A Small Place
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A brilliant look at colonialism and its effects in Antigua--by the author of Annie John
"If you go to Antigua as a tourist, this is what you will see. If you come by aeroplane, you will land at the V. C. Bird International Airport. Vere Cornwall (V. C.) Bird is the Prime Minister of Antigua. You may be the sort of tourist who would wonder why a Prime Minister would want an airport named after him--why not a school, why not a hospital, why not some great public monument. You are a tourist and you have not yet seen . . ."
So begins Jamaica Kincaid's expansive essay, which shows us what we have not yet seen of the ten-by-twelve-mile island in the British West Indies where she grew up.
Lyrical, sardonic, and forthright by turns, in a Swiftian mode, A Small Place cannot help but amplify our vision of one small place and all that it signifies.
that somewhere there is a stamp syndicate and that from time to time its people decide what would be best for the syndicate’s financial interest, and they issue these stamps to these poor sap countries like Antigua. * * * In a small place, people cultivate small events. The small event is isolated, blown up, turned over and over, and then absorbed into the everyday, so that at any moment it can and will roll off the inhabitants of the small place’s tongues. For the people in a small place,
to electrocute someone who opened the door. In the months that lead up to carnival, the Governor General, a very stuck-up man, with an even more stuck-up wife, or a very ordinary sort of man whose wife does her own shopping at the supermarket, goes to England. The house in which he lives, Government House, is right across from the grounds where carnival events are held, and he goes to England because he can’t stand the noise. When he is away, the Prime Minister names a person, another man, to be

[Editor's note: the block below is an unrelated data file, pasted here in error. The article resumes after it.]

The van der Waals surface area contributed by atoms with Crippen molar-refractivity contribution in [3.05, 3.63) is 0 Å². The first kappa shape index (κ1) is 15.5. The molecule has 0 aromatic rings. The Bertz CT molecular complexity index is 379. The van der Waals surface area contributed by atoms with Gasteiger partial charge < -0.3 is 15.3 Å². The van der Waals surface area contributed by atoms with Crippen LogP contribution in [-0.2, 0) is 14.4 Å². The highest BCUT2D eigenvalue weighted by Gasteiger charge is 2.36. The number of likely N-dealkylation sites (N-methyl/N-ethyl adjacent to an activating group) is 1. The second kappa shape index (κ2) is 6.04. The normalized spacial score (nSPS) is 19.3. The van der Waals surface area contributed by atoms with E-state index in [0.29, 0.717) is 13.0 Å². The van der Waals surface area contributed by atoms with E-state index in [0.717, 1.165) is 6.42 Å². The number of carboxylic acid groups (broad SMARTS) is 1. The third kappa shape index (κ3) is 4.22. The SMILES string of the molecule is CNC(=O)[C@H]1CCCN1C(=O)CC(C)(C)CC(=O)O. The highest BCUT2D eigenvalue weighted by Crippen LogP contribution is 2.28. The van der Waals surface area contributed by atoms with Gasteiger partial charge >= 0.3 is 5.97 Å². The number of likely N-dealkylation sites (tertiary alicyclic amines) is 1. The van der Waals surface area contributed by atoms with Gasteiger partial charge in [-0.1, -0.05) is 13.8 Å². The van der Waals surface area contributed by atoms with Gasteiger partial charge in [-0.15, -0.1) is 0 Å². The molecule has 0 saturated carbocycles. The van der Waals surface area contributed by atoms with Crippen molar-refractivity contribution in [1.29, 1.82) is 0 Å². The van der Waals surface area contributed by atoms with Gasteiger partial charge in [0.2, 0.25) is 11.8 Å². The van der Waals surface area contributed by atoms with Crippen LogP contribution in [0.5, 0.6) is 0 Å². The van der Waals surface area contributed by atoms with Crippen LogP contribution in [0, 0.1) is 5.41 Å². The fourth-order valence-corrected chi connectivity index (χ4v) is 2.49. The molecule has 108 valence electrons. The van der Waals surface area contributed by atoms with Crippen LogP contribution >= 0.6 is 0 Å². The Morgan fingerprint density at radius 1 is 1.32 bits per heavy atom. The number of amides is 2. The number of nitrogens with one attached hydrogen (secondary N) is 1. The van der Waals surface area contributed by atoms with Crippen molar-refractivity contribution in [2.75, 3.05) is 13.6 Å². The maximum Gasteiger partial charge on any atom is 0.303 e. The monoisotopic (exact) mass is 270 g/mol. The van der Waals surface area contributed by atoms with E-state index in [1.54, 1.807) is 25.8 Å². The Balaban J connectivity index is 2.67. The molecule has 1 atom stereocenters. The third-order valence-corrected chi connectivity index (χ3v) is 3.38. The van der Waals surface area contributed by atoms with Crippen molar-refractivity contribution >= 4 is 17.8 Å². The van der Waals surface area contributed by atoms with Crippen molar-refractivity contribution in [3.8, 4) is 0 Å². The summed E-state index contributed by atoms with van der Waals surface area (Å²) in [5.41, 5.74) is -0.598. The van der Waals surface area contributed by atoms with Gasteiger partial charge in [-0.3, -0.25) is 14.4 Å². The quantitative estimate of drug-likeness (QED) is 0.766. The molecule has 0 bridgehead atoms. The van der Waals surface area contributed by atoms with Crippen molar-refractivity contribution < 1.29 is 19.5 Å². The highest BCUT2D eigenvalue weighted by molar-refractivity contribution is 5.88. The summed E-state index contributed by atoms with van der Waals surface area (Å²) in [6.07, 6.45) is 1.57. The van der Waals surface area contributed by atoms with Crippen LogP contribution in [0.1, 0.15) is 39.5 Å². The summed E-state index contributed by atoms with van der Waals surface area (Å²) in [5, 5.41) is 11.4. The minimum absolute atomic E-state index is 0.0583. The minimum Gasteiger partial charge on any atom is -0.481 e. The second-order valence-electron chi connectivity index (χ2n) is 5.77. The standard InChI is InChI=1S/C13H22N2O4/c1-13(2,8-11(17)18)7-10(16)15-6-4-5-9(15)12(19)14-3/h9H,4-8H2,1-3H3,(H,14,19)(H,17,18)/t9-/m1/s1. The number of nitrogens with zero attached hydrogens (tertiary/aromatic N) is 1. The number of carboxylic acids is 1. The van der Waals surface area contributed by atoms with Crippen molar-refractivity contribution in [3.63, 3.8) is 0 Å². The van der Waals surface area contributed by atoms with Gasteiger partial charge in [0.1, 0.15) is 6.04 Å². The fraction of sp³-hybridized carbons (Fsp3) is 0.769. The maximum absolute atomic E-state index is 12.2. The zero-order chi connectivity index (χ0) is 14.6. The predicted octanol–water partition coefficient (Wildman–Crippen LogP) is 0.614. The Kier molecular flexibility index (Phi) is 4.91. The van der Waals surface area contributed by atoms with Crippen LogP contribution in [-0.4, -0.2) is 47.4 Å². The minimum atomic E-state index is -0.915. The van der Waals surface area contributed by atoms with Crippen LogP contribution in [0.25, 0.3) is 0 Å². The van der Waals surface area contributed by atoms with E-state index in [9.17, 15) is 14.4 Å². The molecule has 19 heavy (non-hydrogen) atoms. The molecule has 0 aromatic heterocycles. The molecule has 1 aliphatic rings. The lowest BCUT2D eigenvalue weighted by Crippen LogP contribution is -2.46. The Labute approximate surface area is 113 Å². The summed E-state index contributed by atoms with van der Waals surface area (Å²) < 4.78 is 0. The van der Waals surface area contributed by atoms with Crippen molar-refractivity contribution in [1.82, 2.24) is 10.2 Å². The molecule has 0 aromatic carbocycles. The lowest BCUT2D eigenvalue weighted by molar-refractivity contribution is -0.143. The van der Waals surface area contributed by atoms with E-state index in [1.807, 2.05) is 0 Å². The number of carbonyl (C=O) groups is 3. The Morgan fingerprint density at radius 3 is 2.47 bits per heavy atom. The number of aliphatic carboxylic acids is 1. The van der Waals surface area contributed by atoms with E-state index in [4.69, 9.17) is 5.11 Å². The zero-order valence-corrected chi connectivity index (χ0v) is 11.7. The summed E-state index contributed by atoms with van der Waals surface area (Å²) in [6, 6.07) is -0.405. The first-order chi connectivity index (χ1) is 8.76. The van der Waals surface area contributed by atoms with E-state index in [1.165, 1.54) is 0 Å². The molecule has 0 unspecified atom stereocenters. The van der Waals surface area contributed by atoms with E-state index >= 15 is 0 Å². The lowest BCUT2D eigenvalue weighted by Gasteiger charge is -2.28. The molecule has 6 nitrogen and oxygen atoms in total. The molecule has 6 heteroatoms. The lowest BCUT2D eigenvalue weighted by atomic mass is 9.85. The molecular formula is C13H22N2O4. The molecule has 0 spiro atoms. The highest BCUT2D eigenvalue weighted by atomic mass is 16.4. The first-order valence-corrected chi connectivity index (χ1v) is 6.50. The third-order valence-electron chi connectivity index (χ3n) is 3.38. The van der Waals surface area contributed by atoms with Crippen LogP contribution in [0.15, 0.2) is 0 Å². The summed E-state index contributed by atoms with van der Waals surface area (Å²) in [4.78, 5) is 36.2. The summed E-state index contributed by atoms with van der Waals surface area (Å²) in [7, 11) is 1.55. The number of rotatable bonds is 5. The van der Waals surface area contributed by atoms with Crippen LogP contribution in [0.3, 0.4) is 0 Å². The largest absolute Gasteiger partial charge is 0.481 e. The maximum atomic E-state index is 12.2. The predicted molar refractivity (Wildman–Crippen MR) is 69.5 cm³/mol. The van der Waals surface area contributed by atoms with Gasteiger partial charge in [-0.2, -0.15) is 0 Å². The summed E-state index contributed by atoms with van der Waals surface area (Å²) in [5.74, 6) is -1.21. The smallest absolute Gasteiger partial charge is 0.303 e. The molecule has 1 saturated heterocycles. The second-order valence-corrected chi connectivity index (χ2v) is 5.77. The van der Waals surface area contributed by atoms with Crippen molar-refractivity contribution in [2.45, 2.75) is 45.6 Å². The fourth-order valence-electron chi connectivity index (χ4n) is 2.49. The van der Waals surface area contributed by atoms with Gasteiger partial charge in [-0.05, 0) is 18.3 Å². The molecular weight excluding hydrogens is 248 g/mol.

break-ins and robberies, and they had their house wired with live wires, so that if someone broke in, the intruder would be electrocuted; they had forgotten to turn off the wire leading to or around the swimming pool, and the Acting Governor General was electrocuted. Lying in his coffin, he looked black, as if he had been scorched from the inside. His funeral was practically a pageant, and Antigua had never seen anything like it. The man who succeeded him, the second Acting Governor General in
But nothing can erase my rage—not an apology, not a large sum of money, not the death of the criminal—for this wrong can never be made right, and only the impossible can make me still: can a way be found to make what happened not have happened? And so look at this prolonged visit to the bile duct that I am making, look at how bitter, how dyspeptic just to sit and think about these things makes me. I attended a school named after a Princess of England. Years and years later, I read somewhere that
this. You are looking out the window (because you want to get your money’s worth); you notice that all the cars you see are brand-new, or almost brand-new, and that they are all Japanese-made. There are no American cars in Antigua—no new ones, at any rate; none that were manufactured in the last ten years. You continue to look at the cars and you say to yourself, Why, they look brand-new, but they have an awful sound, like an old car—a very old, dilapidated car. How to account for that? Well,